What are the types of attacks on Biometric devices in information security?

There are four types of attacks on biometrics devices which are as follows −

Processing and Transmission Level Attacks − Several biometric systems transmit sample information to local or remote offices for processing, it is also necessary that this transmission be protect, test the transmission be intercepted, read, or altered.

Most biometric systems encrypt information in transit, but not some applications and devices allow themselves to encryption. Security techniques including encryption are view as deployer-specific element of system design.

Multi-factor authentication can take two primary forms such as the need of multiple biometrics or the use of biometrics in conjunction with smart cards and PINs. Both methods decline the possibility of an imposter being authenticated. Spoofing also becomes more time absorbing and challenging when several body corporal or behavioral characteristics required to be copied and imitated.

Cued challenges can also be grouped with specific behaviors generating alarm including an uncommon stillness, lack of motion, or change during the procurement of biometric information. Technologies can bear more development and improvement for monitoring and sensing micro-movement.

Input Level Attacks − Overloading is seek to defeat or circumvent a system by damaging the input device or overwhelming it in the tries to make errors. This is also known as buffer overflow attack for some security mechanisms.

An instance of this type of attack for a biometric system would be the rapid flashing of bright lights against optical fingerprint sensors or facial identification capture devices can disrupt their suitable functioning. Silicon sensors can be simply damaged by short circuiting them or soaking them with water.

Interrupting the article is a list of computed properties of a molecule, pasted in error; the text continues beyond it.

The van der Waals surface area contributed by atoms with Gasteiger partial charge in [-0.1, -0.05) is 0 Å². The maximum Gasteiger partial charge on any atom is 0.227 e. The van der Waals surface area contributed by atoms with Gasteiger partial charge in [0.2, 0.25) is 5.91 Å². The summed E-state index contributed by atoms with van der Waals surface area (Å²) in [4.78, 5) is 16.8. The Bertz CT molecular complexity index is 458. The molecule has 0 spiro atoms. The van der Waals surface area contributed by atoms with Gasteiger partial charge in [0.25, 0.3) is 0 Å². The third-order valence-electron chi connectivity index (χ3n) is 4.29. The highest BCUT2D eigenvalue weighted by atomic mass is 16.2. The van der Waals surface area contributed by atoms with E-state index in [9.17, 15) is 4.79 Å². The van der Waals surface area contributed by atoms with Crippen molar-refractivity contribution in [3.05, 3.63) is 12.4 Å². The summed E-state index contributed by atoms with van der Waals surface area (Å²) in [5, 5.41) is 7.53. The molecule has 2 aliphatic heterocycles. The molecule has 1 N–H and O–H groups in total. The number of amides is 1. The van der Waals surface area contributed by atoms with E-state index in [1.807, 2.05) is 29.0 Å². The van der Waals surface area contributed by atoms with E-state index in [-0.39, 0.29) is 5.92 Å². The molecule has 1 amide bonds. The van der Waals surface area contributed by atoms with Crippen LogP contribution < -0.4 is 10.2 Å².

Because some biometric systems based on sensitive equipment that can be overloaded associatively simply, users can have opportunities to induce device or system failure. Systems should be designed including if overwhelmed, basic functions should not fail. When biometric devices can no higher serve their intended function, fallback processes should be represented and enforced.

Back-end Attacks − Ensuring integrity and securing back-end subsystems is essential in distributed biometric systems. Considering that the back-end includes a connecting subsystem, or a decision subsystem, or a set of both attacks on the backend will be focused at changing the matching or decision subsystem or compromising integrity of saved templates.

Enrollment Attacks − The practical requirement of biometrics for E-Authentication is binding to one’s identity. Although the notion of an Identity Management System lies external the scope of this document, from a biometric enrollment standpoint because of the important binding requirement, the identity proofing procedure is a critical related function.

Trust in this phase of vetting a person’s claimed identity, confidence in the validity of related files, and reliability in the authenticity of issued computer credentials taken support the very underpinning of biometric based E-Authentication.

Updated on: 09-Mar-2022


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